A study was undertaken to investigate the treatment of oilfield produced water by ultrafiltration in order to remove the oil to make steam generator quality water. To simulate commercial operation, tubular membranes were used in ultrafiltration experiments along with samples that were shipped quickly and directly from oil producers' sites in Western Canada. Permeation rates, oil content, degree of recovery, and other results were monitored at various operating conditions for several produced water samples. It was observed that the more stable produced waters are more amenable to treatment by ultrafiltration than destabilized produced waters. This reduces the amount of water treatment chemicals and in combination with the complete removal of oil, provides a stable and clean feed to subsequent softening and other water treatment operations. other factors inclUding membrane fouling by the oil and membrane operations at unusually high temperatures were investigated.
Steam stimulation of oil wells in the arid regions of Western Canada requires large volumes of water for steam generation and subsequent injection into the formation. When the oil is recovered from the formation, the steam that has condensed into water is pumped from the wellhead in combination with the oil. Recycling of this produced water to steam generator quality is difficult since it is contaminated with heavy oil, large amounts of dissolved inorganic salts, and silica. The economics and environmental advantages of recycling the produced water are expected to improve as overall water demand increases, thus providing increased incentives to treat produced water.
The wellhead fluid from a typical steam flood recovery operation may contain 2 to 10 barrels of water per barrel of oil product, part as a water-in-oil emulsion and part as the reverse emulsion. The first treatment is usually a free water knockout (FWKO) followed by high temperature settling (HTS) of the oil rich FWKO effluent. The water rich effluent from these two operations is described as produced water and is further treated in a skim tank to remove residual oil. The water from the skim tank is often disposed of by deep well injection or can be treated further for recycle to the steam generator. Several Canadian producers currently recycle produced water using a combination of conventional treatment and oil removal processes. Not only do the steam generator specifications require complete removal of the oil, most water softening and silica reduction treatment units require the removal of oil for optimal operation. This usually results in the use of oil removal with induced gas flotation (IGF) and sand filtration units and the addition of large amounts of emulsion destabilizing chemicals.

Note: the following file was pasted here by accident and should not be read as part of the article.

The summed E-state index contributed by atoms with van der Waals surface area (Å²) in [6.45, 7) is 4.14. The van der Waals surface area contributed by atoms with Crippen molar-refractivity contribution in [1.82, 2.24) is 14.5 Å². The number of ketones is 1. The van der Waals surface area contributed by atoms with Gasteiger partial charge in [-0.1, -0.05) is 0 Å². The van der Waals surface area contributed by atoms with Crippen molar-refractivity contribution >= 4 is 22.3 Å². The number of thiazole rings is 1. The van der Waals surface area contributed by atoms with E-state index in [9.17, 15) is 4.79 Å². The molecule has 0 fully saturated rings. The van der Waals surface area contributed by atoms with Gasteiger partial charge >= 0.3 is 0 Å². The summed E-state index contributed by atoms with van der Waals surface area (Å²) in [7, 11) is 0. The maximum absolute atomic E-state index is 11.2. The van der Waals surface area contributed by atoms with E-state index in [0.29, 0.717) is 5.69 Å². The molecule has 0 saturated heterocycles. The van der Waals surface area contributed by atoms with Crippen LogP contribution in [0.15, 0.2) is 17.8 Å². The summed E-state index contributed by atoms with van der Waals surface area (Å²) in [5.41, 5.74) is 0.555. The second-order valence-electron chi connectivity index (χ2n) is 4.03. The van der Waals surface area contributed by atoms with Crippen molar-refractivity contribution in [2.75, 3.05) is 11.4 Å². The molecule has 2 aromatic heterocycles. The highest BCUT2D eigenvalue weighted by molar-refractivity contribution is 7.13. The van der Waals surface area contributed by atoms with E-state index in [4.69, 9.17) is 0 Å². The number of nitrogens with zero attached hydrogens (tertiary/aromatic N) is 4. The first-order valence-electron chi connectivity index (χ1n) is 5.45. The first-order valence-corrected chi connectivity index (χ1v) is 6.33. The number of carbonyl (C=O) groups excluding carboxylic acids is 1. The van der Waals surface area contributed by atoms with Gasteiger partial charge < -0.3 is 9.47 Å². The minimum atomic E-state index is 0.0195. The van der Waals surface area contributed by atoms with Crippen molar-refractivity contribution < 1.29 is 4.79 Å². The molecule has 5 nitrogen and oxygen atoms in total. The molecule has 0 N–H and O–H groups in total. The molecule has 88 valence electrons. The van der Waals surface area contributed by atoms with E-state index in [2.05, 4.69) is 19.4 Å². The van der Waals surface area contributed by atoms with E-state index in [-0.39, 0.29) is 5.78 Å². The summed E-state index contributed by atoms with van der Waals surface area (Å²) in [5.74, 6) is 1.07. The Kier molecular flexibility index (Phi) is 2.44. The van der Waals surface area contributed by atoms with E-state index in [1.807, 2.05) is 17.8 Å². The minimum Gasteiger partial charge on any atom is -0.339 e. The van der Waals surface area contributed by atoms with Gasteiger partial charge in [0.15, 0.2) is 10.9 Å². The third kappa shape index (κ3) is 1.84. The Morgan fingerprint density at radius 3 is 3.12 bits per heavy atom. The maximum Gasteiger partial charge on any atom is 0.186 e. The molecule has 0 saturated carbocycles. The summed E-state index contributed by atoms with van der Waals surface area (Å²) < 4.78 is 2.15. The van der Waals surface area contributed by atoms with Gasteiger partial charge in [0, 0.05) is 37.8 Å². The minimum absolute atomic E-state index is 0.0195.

Cross flow ultrafiltration (UF) processes have been demonstrated for the efficient and economical treatment of industrial waste streams containing oils such as cutting oil from metal machining operations. Since UF is a cross flow filtration and free of filtration cakes and backwash procedures, it can handle higher oil levels than sand filtration. For this reason UF can be considered for replacing IGF units and its high level of water recovery will reduce the water load on the skim tank.